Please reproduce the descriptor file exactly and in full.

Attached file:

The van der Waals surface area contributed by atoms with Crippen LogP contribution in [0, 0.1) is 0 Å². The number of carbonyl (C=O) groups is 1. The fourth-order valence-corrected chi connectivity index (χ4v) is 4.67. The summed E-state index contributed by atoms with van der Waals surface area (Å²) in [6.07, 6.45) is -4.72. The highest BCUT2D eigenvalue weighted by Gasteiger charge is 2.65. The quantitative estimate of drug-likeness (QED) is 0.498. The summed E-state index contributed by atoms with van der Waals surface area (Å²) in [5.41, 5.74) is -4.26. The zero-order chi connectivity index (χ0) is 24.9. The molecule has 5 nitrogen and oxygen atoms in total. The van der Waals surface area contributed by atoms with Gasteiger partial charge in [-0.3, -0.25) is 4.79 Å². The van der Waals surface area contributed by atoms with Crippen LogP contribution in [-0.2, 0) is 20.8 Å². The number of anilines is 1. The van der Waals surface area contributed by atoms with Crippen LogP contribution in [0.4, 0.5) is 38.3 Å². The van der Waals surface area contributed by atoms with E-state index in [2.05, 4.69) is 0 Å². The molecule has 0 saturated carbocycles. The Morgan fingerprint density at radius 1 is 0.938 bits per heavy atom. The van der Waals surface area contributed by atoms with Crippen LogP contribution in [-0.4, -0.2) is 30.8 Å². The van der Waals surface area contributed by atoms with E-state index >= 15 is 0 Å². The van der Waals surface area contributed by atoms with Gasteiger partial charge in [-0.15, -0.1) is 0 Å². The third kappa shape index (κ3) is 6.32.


The van der Waals surface area contributed by atoms with Crippen LogP contribution in [0, 0.1) is 0 Å². The number of carbonyl (C=O) groups is 1. The fourth-order valence-corrected chi connectivity index (χ4v) is 4.67. The summed E-state index contributed by atoms with van der Waals surface area (Å²) in [6.07, 6.45) is -4.72. The highest BCUT2D eigenvalue weighted by Gasteiger charge is 2.65. The quantitative estimate of drug-likeness (QED) is 0.498. The summed E-state index contributed by atoms with van der Waals surface area (Å²) in [5.41, 5.74) is -4.26. The zero-order chi connectivity index (χ0) is 24.9. The molecule has 5 nitrogen and oxygen atoms in total. The van der Waals surface area contributed by atoms with Gasteiger partial charge in [-0.3, -0.25) is 4.79 Å². The van der Waals surface area contributed by atoms with Crippen LogP contribution in [-0.2, 0) is 20.8 Å². The number of anilines is 1. The van der Waals surface area contributed by atoms with Crippen LogP contribution in [0.4, 0.5) is 38.3 Å². The van der Waals surface area contributed by atoms with E-state index in [2.05, 4.69) is 0 Å². The molecule has 0 saturated carbocycles. The Morgan fingerprint density at radius 1 is 0.938 bits per heavy atom. The van der Waals surface area contributed by atoms with Crippen LogP contribution in [-0.4, -0.2) is 30.8 Å². The van der Waals surface area contributed by atoms with E-state index >= 15 is 0 Å². The van der Waals surface area contributed by atoms with Gasteiger partial charge in [-0.15, -0.1) is 0 Å². The third kappa shape index (κ3) is 6.32.